The 1936 Annual Report of the Department of Public Works specified the role the various contractors listed on the bridge plaque played in constructing this bridge. The Overland Construction Company erected the temporary bridge. The Fitz Simmons and Connell Dredge and Dock Company built the substructure. The Ketler-Elliott erected the superstructure. Electrical equipment was installed by the Garden City Engineering Company. The approach was built by the Mid-West Construction Company.

Ashland Avenue Bridge

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Main Plaque

SO. ASHLAND AVE. BRIDGE

FEDERAL EMERGENCY ADMINISTRATION
OF PUBLIC WORKS
PROJECT - ILLINOIS - 1170

CITY OF CHICAGO
1938

EDWARD J. KELLY
MAYOR

OSCAR E. HEWITT
COMMISSIONER OF PUBLIC WORKS

JOHN O. WILSON
DEPUTY COMMISSIONER OF PUBLIC WORKS

LORAN D. GAYTON
CITY ENGINEER


THOMAS G. PIHLFELDT
ENGINEER OF BRIDGES

CLARENCE S. ROWE
ENG. OF BRIDGE CONSTRUCTION
DONALD N. BECKER
ENGINEER OF BRIDGE DESIGN

CARL D. JOHNSON
RESIDENT ENGINEER

CHICAGO PLAN COMMISSION

A. A. SPRAGUE    CHAIRMAN

MICHAEL ZIMMER JOHN WENTWORTH
VICE-CHAIRMEN

HUGH E. YOUNG    CHIEF ENGINEER

CONTRACTORS

THE KETLER-ELLIOTT CO.

FITZ SIMMONS AND CONNELL DREDGE AND DOCK
THE OVERLAND CONST' CO. MID WEST CONST' CORP

GARDEN CITY ENGINEERING CO.

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Chicago and Cook County are home to one of the largest collections of historic bridges in the country, and no other city in the world has more movable bridges. HistoricBridges.org is proud to offer the most extensive coverage of historic Chicago bridges on the Internet.

General Chicago / Cook County Bridge Resources

Chicago's Bridges - By Nathan Holth, author of HistoricBridges.org, this book provides a discussion of the history of Chicago's movable bridges, and includes a virtual tour discussing all movable bridges remaining in Chicago today. Despite this broad coverage, the book is presented in a compact format that is easy to take with you and carry around for reference on a visit to Chicago. The book includes dozens of full color photos. Only $9.95 U.S! ($11.95 Canadian). Order Now Direct From The Publisher! or order on Amazon.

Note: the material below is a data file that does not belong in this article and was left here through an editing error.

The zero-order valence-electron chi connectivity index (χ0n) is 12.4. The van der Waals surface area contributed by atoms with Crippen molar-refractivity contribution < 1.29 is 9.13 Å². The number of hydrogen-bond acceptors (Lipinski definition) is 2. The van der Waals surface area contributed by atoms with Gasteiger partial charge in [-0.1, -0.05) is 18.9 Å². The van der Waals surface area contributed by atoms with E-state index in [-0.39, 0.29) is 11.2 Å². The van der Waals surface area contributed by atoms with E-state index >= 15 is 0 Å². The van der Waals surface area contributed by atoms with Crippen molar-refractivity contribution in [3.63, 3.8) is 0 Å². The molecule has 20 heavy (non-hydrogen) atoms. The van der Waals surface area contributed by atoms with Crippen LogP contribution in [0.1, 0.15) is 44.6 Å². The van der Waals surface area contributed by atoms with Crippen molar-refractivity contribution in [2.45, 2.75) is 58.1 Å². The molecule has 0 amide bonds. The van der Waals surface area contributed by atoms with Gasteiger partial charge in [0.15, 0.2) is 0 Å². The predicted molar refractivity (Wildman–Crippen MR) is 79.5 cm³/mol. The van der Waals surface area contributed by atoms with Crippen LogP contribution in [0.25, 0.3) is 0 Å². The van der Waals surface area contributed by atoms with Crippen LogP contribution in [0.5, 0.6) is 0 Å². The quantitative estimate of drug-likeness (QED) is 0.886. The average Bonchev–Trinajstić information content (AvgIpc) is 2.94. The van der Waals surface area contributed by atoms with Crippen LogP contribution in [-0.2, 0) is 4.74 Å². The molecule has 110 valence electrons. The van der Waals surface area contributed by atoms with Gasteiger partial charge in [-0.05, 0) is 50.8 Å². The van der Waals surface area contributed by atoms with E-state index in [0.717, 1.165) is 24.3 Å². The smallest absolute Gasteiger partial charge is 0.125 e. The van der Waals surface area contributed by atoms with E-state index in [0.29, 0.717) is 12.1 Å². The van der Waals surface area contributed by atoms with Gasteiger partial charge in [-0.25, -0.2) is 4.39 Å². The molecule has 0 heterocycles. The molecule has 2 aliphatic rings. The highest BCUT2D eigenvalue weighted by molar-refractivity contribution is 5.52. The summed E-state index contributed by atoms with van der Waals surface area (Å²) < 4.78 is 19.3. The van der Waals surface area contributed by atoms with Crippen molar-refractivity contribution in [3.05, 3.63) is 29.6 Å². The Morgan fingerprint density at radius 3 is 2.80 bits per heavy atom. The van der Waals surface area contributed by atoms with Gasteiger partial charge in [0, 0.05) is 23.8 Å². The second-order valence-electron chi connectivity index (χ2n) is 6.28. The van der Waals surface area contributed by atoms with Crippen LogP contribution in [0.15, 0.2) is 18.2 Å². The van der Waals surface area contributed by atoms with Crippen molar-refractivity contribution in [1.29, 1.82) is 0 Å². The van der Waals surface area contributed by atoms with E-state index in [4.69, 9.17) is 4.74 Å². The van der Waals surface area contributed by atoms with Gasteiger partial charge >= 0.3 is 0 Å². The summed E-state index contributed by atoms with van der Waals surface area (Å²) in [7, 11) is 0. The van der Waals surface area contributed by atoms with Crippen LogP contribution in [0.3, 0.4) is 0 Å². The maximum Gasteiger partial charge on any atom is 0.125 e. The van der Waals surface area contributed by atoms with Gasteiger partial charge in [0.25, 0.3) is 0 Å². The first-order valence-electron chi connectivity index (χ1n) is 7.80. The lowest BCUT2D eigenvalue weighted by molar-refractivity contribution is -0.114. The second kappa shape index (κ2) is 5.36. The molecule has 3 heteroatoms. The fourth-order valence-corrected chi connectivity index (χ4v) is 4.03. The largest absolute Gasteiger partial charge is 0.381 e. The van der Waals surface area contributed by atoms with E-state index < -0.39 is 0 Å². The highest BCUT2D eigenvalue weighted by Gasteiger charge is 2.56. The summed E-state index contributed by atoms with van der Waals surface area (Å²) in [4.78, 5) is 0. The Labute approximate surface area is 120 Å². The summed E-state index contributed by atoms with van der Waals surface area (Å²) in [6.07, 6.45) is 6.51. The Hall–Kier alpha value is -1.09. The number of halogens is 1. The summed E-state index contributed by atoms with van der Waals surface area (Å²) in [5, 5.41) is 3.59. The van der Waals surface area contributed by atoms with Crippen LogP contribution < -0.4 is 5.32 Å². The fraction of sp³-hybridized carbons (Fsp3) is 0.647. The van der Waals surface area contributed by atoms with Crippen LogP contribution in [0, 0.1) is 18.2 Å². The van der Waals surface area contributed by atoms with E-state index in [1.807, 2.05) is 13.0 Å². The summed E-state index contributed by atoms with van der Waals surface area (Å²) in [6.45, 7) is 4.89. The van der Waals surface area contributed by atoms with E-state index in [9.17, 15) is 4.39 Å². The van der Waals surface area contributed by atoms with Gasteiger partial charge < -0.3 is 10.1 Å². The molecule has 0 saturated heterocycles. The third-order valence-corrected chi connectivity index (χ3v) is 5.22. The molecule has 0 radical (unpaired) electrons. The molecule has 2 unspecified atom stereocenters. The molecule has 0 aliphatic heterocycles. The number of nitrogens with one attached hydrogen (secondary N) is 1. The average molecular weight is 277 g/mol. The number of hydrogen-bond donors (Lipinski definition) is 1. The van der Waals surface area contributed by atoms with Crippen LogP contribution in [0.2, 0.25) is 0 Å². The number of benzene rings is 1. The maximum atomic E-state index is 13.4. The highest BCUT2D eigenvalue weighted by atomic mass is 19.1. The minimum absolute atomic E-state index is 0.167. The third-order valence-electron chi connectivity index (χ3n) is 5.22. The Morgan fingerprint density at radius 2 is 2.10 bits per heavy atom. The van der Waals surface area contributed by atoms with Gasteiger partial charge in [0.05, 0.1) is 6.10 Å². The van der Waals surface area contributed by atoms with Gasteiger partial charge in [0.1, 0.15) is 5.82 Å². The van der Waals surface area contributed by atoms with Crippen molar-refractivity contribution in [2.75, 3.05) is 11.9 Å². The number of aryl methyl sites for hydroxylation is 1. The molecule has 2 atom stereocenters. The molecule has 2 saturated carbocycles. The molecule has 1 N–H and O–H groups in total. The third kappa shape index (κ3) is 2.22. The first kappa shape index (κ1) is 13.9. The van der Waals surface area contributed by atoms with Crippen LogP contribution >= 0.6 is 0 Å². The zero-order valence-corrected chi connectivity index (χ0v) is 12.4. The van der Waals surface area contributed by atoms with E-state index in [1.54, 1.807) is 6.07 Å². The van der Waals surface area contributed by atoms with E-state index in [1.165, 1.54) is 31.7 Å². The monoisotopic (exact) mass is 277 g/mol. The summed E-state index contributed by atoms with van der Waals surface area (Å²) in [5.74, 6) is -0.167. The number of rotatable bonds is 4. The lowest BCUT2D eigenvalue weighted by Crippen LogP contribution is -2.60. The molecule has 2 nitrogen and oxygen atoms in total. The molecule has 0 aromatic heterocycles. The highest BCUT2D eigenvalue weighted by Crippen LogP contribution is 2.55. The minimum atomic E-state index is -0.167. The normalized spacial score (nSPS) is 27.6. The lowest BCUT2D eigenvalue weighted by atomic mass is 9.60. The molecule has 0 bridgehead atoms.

Chicago River Bridges - By Patrick T. McBriarty, this is a great companion to Holth's book shown above. This much larger book offers an extremely in-depth exploration of Chicago's movable highway bridges, including many crossings that have not existed for many years. Order Now Direct From The Publisher! or order on Amazon.

View Historic American Engineering Record (HAER) Overview of Chicago Bascule Bridges (HAER Data Pages, PDF)

Chicago Loop Bridges - Chicago Loop Bridges is another website on the Internet that is a great companion to the HistoricBridges.org coverage of the 18 movable bridges within the Chicago Loop. This website includes additional information such as connections to popular culture, overview discussions and essays about Chicago's movable bridges, additional videos, and current news and events relating to the bridges.

Additional Online Articles and Resources - This page is a large gathering of interesting articles and resources that HistoricBridges.org has uncovered during research, but which were not specific to a particular bridge listing.